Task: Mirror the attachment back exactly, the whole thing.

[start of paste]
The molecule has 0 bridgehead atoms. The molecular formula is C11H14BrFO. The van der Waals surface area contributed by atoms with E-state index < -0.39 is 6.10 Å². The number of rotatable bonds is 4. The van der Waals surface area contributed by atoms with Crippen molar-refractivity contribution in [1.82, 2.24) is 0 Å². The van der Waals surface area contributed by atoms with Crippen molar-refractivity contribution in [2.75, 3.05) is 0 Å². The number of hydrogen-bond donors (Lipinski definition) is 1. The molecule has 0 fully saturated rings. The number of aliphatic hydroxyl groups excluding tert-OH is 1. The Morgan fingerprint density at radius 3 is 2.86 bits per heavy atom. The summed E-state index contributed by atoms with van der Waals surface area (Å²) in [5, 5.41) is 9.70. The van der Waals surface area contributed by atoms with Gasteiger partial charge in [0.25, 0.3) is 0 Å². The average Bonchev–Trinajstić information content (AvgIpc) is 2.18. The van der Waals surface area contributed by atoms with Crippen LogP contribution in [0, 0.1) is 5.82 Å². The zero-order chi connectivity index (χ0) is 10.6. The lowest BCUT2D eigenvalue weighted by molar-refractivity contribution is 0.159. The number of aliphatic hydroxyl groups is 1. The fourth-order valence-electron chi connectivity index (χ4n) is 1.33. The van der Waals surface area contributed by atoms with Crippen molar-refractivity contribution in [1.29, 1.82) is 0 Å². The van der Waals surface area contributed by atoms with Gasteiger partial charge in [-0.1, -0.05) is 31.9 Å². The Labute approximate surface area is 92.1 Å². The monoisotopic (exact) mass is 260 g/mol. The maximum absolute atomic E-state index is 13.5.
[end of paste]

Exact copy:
The molecule has 0 bridgehead atoms. The molecular formula is C11H14BrFO. The van der Waals surface area contributed by atoms with E-state index < -0.39 is 6.10 Å². The number of rotatable bonds is 4. The van der Waals surface area contributed by atoms with Crippen molar-refractivity contribution in [1.82, 2.24) is 0 Å². The van der Waals surface area contributed by atoms with Crippen molar-refractivity contribution in [2.75, 3.05) is 0 Å². The number of hydrogen-bond donors (Lipinski definition) is 1. The molecule has 0 fully saturated rings. The number of aliphatic hydroxyl groups excluding tert-OH is 1. The Morgan fingerprint density at radius 3 is 2.86 bits per heavy atom. The summed E-state index contributed by atoms with van der Waals surface area (Å²) in [5, 5.41) is 9.70. The van der Waals surface area contributed by atoms with Gasteiger partial charge in [0.25, 0.3) is 0 Å². The average Bonchev–Trinajstić information content (AvgIpc) is 2.18. The van der Waals surface area contributed by atoms with Crippen LogP contribution in [0, 0.1) is 5.82 Å². The zero-order chi connectivity index (χ0) is 10.6. The lowest BCUT2D eigenvalue weighted by molar-refractivity contribution is 0.159. The number of aliphatic hydroxyl groups is 1. The fourth-order valence-electron chi connectivity index (χ4n) is 1.33. The van der Waals surface area contributed by atoms with Crippen molar-refractivity contribution in [1.29, 1.82) is 0 Å². The van der Waals surface area contributed by atoms with Gasteiger partial charge in [-0.1, -0.05) is 31.9 Å². The Labute approximate surface area is 92.1 Å². The monoisotopic (exact) mass is 260 g/mol. The maximum absolute atomic E-state index is 13.5.